By Goddy Egene
Vetiva Research has said Sub-Saharan African countries must navigate their economies in 2019 against the backdrop of weaker commodity prices, prolonged capital reversals, tepid investor sentiment, and geopolitical uncertainties.
Vetiva stated this in its Year 2019 Outlook report on the Nigerian economy, key sectors, and capital market.
Highlighting the challenging global environment in 2019, they projected oil price to be $60/barrel. According to the firm, despite the above, they expect the Nigerian economy to accelerate in 2019 and project a gross domestic product (GDP) growth of 2.7 per cent in their base scenario.
An analyst at Vetiva, Ifedayo Olowoporoku, said: “This forecast is driven by continued recovery in the manufacturing and services sectors, as well as higher expected aggregate demand in 2019 on the back of likely election spending and a potential minimum wage hike. We note that a GDP growth of 2.7 per cent in 2019 would just about equal estimated population growth, and we look beyond 2019 for true structural adjustment that can transform Nigeria’s economic growth trajectory.”
In his comments, Vetiva’s Chief Economist, Michael Famoroti, said: “The key economic headwinds in 2019 are currency volatility, policy instability, and severe fiscal strain as a result of excessive spending.”
Speaking on the 2019 elections, Famoroti suggested that economic activities in the first quarter of 2019 would be overshadowed by the polls but was more upbeat about the effect of politics on the economy for the rest of the year.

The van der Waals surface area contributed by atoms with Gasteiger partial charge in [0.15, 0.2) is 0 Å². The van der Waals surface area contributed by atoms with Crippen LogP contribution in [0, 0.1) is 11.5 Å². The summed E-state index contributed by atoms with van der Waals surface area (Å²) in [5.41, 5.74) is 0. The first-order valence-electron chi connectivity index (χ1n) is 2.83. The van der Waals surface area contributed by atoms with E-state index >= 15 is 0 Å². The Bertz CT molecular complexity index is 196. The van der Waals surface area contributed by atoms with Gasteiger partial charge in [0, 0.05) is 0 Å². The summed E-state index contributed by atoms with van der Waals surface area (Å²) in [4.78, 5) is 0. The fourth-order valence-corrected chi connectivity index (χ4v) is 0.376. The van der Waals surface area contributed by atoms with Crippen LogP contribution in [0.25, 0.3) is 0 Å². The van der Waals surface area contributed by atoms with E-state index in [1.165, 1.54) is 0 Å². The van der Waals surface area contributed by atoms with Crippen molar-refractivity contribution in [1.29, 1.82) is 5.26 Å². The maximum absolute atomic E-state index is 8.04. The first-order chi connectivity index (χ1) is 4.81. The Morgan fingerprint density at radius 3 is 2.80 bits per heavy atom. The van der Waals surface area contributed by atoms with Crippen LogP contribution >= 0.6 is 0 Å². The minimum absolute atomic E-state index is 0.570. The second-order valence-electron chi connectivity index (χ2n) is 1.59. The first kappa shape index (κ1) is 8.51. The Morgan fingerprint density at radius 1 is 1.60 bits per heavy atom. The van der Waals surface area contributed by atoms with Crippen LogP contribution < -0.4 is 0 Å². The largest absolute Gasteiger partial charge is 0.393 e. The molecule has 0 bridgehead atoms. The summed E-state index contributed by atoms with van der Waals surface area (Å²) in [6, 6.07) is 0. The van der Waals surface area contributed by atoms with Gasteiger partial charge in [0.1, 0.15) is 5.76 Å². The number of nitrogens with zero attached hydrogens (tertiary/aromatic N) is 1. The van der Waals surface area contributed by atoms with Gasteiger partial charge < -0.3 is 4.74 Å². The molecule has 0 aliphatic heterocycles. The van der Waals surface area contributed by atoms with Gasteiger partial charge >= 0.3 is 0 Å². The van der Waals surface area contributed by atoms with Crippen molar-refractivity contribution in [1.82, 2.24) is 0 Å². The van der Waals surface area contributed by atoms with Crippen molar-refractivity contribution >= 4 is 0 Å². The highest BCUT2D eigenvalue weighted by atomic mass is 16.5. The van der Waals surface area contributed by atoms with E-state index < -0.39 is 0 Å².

He said: “In 2019, the Nigerian economy would not be affected as much by who wins, but by the build-up to and fallout from the elections.”
Notably, Vetiva projects a mild depreciation of the naira to N390/$1.
“Currency depreciation is a matter of when, rather than if, once the demand-supply equation of the currency and inflation differential between the United States and Nigeria are considered. As it is apparent that the naira is trading above its market value and has been supported by the Central Bank of Nigeria via its external reserves. In addition to this, we believe there is a fair chance that the apex bank would increase its monetary policy rate to keep real interest rates positive and project a year-end base interest rate of 14.5 per cent,” he said.
Based on the foregoing a result, Vetiva said they would be an elevated yield environment in 2019.
“Rising global interest rates and consequent capital outflows, investor jitters caused by the elections, rising inflation, and tightening monetary policy all point towards higher yields,” Olowoporoku,